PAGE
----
Common Factors Come Alive: Practical Strategies for Implementing Common Factors in MFT Training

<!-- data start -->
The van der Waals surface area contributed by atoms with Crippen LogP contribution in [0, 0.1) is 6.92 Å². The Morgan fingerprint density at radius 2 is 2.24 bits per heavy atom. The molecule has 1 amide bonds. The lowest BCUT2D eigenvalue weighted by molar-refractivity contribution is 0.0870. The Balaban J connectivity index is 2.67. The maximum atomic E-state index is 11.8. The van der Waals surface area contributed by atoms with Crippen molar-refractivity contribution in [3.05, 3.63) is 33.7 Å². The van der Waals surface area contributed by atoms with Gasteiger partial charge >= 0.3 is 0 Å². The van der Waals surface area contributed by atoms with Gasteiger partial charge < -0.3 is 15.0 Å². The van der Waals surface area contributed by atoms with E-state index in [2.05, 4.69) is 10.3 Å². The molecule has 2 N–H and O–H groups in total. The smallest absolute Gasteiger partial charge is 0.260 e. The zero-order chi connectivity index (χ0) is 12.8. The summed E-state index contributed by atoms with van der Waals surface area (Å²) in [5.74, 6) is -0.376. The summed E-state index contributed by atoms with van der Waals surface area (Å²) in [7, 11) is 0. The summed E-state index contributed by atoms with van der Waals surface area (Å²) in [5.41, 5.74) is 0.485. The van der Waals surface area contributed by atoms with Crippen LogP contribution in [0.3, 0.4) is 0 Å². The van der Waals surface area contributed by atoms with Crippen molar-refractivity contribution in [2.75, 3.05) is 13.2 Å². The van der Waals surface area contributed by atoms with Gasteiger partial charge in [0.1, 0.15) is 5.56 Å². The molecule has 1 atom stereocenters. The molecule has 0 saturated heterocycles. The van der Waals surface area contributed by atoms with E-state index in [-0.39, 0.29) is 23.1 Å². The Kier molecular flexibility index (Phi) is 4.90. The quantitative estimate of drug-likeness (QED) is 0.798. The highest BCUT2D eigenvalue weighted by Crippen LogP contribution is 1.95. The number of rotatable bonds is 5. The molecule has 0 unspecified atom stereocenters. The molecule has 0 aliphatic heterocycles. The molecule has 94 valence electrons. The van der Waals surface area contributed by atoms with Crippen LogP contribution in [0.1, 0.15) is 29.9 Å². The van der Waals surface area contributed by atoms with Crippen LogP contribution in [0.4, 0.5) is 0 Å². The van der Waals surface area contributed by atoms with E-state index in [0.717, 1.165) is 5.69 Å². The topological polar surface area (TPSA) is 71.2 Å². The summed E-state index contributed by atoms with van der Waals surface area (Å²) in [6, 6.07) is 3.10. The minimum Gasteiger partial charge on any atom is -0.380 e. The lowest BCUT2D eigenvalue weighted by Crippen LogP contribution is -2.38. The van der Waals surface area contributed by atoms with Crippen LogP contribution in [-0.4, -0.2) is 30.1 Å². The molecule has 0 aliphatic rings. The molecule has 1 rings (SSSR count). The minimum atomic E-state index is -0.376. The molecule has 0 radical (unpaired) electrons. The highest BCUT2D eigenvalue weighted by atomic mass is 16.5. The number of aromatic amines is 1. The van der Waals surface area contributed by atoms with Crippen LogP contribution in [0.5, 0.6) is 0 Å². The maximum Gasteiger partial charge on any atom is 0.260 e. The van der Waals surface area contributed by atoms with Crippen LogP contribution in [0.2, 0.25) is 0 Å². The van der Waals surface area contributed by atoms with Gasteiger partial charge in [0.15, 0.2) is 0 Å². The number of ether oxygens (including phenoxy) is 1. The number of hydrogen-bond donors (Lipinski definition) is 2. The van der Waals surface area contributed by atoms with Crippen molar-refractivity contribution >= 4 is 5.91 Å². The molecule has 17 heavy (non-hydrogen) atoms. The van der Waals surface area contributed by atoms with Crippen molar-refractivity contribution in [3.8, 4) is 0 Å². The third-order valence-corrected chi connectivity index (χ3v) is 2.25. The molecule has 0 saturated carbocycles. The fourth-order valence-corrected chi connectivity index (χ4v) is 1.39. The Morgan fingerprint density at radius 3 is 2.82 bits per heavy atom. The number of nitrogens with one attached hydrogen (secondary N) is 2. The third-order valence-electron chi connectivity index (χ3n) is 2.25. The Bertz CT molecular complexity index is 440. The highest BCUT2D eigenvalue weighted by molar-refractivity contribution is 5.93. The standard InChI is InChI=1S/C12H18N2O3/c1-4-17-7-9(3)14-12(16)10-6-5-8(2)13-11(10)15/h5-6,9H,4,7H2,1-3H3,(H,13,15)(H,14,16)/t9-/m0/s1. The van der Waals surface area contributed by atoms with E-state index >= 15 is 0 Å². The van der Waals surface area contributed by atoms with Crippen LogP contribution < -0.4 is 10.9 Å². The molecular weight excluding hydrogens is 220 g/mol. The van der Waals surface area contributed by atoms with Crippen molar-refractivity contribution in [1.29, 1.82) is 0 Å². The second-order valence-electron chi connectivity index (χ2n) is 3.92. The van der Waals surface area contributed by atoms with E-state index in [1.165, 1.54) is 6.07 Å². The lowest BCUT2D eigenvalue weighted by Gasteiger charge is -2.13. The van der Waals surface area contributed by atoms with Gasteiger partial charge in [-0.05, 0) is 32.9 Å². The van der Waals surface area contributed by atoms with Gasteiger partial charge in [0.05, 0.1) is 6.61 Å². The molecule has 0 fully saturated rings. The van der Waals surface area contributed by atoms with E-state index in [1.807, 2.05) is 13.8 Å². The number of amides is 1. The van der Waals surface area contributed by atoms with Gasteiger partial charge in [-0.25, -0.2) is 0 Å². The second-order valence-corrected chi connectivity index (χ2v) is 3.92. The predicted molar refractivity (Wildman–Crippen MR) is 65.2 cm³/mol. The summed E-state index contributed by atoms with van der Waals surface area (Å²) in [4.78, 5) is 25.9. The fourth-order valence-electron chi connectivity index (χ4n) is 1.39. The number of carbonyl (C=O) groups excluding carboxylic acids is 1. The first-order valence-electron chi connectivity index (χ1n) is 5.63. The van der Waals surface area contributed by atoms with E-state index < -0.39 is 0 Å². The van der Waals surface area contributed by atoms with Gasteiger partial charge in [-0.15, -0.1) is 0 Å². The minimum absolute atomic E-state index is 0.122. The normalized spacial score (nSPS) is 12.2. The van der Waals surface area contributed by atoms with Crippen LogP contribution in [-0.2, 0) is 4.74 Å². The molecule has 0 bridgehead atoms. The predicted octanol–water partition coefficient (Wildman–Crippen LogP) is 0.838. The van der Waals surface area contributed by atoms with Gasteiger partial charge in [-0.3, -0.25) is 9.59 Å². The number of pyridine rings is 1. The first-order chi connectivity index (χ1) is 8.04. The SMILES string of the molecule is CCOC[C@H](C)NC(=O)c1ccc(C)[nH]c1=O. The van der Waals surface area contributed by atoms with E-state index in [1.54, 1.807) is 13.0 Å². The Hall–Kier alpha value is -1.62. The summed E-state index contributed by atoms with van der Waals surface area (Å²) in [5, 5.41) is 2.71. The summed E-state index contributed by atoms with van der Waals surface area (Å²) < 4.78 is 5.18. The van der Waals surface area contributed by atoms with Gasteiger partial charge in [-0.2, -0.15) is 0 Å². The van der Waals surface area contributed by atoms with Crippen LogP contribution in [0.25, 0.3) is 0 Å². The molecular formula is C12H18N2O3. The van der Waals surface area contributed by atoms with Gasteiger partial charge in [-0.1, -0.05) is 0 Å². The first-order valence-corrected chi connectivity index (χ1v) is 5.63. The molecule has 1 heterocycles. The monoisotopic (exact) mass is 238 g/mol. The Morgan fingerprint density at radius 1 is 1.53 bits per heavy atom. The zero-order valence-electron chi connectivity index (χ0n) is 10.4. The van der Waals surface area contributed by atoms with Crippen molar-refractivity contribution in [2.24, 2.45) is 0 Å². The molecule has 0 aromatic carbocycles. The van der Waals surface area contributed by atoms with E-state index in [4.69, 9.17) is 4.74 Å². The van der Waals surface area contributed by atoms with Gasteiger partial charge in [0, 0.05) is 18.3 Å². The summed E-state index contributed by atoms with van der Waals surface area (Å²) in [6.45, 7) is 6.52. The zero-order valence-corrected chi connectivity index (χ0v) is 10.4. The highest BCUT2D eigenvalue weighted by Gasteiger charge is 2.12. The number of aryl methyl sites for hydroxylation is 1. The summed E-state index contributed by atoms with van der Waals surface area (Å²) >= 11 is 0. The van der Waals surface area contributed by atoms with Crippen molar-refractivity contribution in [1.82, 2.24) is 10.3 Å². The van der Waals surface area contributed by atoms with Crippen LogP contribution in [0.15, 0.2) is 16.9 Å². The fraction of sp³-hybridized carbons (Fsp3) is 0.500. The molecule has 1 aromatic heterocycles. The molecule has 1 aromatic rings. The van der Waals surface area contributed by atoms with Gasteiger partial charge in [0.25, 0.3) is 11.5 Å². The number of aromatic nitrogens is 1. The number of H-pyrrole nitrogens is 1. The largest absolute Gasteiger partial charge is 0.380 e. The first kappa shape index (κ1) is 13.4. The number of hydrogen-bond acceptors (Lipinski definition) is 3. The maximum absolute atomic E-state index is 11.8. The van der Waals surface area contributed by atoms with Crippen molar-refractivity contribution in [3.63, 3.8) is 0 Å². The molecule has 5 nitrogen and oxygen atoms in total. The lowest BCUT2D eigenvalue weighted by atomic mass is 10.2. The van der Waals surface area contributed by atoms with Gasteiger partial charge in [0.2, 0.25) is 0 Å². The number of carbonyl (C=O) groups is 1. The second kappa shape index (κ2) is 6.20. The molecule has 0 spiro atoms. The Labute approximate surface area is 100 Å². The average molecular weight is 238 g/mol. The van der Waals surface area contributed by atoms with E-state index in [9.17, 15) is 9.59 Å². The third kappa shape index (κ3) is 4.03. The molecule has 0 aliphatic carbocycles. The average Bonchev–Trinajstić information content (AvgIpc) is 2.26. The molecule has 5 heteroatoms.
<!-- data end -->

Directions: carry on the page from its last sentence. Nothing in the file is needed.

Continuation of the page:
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Presently, MFT training programs teach MFT models in a way that emphasizes differences over similarities (Karam et al. in J Marital Fam Ther, 2015. doi:10.1111/jmft.12096; Sprenkle and Blow in J Marital Fam Ther 30:113–129, 2004a. doi:10.1111/j.1752-0606.2004.tb01228.x, in J Marital Fam Ther 30:151–157, b. doi:10.1111/j.1752-0606.2004.tb01230.x; Sprenkle et al. in Common factors in couple and family therapy: the overlooked foundation for effective practice. Guilford Press, New York, 2009). Although teaching a variety of models and their distinctiveness is vital, doing so may create a competitive rather than integrative relationship between models (Karam et al. 2015). While Karam et al. 2015 encourage the inclusion of common factors in MFT training, we expand their justification for the importance of doing so We also explain conceptual and practical ways to include common factors in MFT training. Common factors instruction can fulfill multiple purposes: (a) create a sense of cohesiveness for programs which need to teach breadth of topics that can seem unrelated, (b) help prepare practitioners who need to learn many models well but will likely adopt an integrative approach, (c) align with basic skills training, (d) align with process research, and (e) enhance the richness of individual models. For each of these purposes, we provide an example of a classroom activity. We conclude with a unifying example of how one student may learn the common-factors perspective and weave it into her reflective practices as an MFT student.